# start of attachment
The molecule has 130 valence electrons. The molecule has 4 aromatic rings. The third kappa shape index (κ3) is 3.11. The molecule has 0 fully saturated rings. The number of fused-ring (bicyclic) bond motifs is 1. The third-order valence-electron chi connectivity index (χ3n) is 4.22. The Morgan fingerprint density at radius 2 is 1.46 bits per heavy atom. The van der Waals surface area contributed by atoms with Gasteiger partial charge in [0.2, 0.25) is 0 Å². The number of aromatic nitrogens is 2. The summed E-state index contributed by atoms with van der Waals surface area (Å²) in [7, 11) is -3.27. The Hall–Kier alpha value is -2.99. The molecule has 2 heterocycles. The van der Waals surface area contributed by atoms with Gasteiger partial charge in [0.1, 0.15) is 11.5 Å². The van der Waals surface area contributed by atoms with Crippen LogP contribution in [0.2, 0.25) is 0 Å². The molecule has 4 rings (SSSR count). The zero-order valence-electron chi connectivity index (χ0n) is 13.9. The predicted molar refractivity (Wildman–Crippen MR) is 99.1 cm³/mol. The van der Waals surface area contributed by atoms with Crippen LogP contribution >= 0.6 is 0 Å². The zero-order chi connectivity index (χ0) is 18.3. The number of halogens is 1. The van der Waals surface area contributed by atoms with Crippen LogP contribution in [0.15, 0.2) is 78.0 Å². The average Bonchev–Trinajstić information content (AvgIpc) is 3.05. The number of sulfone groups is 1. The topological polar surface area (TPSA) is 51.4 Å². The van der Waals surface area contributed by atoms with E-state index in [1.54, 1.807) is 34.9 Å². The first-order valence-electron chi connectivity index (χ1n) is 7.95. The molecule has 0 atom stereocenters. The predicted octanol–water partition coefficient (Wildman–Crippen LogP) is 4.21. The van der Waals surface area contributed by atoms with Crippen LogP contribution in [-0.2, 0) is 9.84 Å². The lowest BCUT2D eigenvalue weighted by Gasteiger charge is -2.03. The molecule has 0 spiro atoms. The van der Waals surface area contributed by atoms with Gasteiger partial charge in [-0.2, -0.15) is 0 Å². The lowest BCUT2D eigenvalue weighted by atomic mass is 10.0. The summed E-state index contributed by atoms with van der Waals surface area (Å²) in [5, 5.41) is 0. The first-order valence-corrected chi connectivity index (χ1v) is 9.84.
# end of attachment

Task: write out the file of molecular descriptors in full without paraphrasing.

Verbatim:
The molecule has 130 valence electrons. The molecule has 4 aromatic rings. The third kappa shape index (κ3) is 3.11. The molecule has 0 fully saturated rings. The number of fused-ring (bicyclic) bond motifs is 1. The third-order valence-electron chi connectivity index (χ3n) is 4.22. The Morgan fingerprint density at radius 2 is 1.46 bits per heavy atom. The van der Waals surface area contributed by atoms with Gasteiger partial charge in [0.2, 0.25) is 0 Å². The number of aromatic nitrogens is 2. The summed E-state index contributed by atoms with van der Waals surface area (Å²) in [7, 11) is -3.27. The Hall–Kier alpha value is -2.99. The molecule has 2 heterocycles. The van der Waals surface area contributed by atoms with Gasteiger partial charge in [0.1, 0.15) is 11.5 Å². The van der Waals surface area contributed by atoms with Crippen LogP contribution in [0.2, 0.25) is 0 Å². The molecule has 4 rings (SSSR count). The zero-order valence-electron chi connectivity index (χ0n) is 13.9. The predicted molar refractivity (Wildman–Crippen MR) is 99.1 cm³/mol. The van der Waals surface area contributed by atoms with Crippen LogP contribution >= 0.6 is 0 Å². The zero-order chi connectivity index (χ0) is 18.3. The number of halogens is 1. The van der Waals surface area contributed by atoms with Crippen LogP contribution in [0.15, 0.2) is 78.0 Å². The average Bonchev–Trinajstić information content (AvgIpc) is 3.05. The number of sulfone groups is 1. The topological polar surface area (TPSA) is 51.4 Å². The van der Waals surface area contributed by atoms with E-state index in [1.54, 1.807) is 34.9 Å². The first-order valence-electron chi connectivity index (χ1n) is 7.95. The molecule has 0 atom stereocenters. The predicted octanol–water partition coefficient (Wildman–Crippen LogP) is 4.21. The van der Waals surface area contributed by atoms with Crippen LogP contribution in [-0.2, 0) is 9.84 Å². The lowest BCUT2D eigenvalue weighted by Gasteiger charge is -2.03. The molecule has 0 spiro atoms. The van der Waals surface area contributed by atoms with Gasteiger partial charge in [-0.2, -0.15) is 0 Å². The lowest BCUT2D eigenvalue weighted by atomic mass is 10.0. The summed E-state index contributed by atoms with van der Waals surface area (Å²) in [5, 5.41) is 0. The first-order valence-corrected chi connectivity index (χ1v) is 9.84.